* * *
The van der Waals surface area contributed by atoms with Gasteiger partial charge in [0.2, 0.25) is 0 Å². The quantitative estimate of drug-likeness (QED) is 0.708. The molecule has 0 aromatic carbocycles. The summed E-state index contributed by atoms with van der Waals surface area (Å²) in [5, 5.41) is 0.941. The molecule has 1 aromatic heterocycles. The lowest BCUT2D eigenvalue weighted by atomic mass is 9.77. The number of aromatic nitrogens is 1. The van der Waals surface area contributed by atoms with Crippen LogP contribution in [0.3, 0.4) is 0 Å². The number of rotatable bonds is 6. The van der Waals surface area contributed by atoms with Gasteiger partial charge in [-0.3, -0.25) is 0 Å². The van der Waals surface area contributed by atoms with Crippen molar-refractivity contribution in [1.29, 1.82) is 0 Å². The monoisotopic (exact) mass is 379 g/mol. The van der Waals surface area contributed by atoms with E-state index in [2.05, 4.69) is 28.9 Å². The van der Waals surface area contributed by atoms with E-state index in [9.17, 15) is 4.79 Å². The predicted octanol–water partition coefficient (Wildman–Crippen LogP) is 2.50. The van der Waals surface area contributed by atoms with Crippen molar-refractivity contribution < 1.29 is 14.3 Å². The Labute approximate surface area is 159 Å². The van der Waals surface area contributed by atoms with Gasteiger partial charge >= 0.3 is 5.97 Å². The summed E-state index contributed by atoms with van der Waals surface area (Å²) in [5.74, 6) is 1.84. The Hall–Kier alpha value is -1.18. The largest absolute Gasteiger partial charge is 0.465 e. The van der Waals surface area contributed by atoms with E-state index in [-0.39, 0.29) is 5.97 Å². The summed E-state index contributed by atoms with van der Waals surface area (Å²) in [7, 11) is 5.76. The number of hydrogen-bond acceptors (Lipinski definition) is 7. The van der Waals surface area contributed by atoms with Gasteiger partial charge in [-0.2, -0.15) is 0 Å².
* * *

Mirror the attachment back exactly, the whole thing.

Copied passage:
The van der Waals surface area contributed by atoms with Gasteiger partial charge in [0.2, 0.25) is 0 Å². The quantitative estimate of drug-likeness (QED) is 0.708. The molecule has 0 aromatic carbocycles. The summed E-state index contributed by atoms with van der Waals surface area (Å²) in [5, 5.41) is 0.941. The molecule has 1 aromatic heterocycles. The lowest BCUT2D eigenvalue weighted by atomic mass is 9.77. The number of aromatic nitrogens is 1. The van der Waals surface area contributed by atoms with Crippen LogP contribution in [0.3, 0.4) is 0 Å². The number of rotatable bonds is 6. The van der Waals surface area contributed by atoms with Gasteiger partial charge in [-0.3, -0.25) is 0 Å². The van der Waals surface area contributed by atoms with Crippen molar-refractivity contribution in [1.29, 1.82) is 0 Å². The monoisotopic (exact) mass is 379 g/mol. The van der Waals surface area contributed by atoms with E-state index in [2.05, 4.69) is 28.9 Å². The van der Waals surface area contributed by atoms with E-state index in [9.17, 15) is 4.79 Å². The predicted octanol–water partition coefficient (Wildman–Crippen LogP) is 2.50. The van der Waals surface area contributed by atoms with Crippen molar-refractivity contribution < 1.29 is 14.3 Å². The Labute approximate surface area is 159 Å². The van der Waals surface area contributed by atoms with Gasteiger partial charge >= 0.3 is 5.97 Å². The summed E-state index contributed by atoms with van der Waals surface area (Å²) in [5.74, 6) is 1.84. The Hall–Kier alpha value is -1.18. The largest absolute Gasteiger partial charge is 0.465 e. The van der Waals surface area contributed by atoms with E-state index in [-0.39, 0.29) is 5.97 Å². The summed E-state index contributed by atoms with van der Waals surface area (Å²) in [7, 11) is 5.76. The number of hydrogen-bond acceptors (Lipinski definition) is 7. The van der Waals surface area contributed by atoms with Gasteiger partial charge in [-0.2, -0.15) is 0 Å².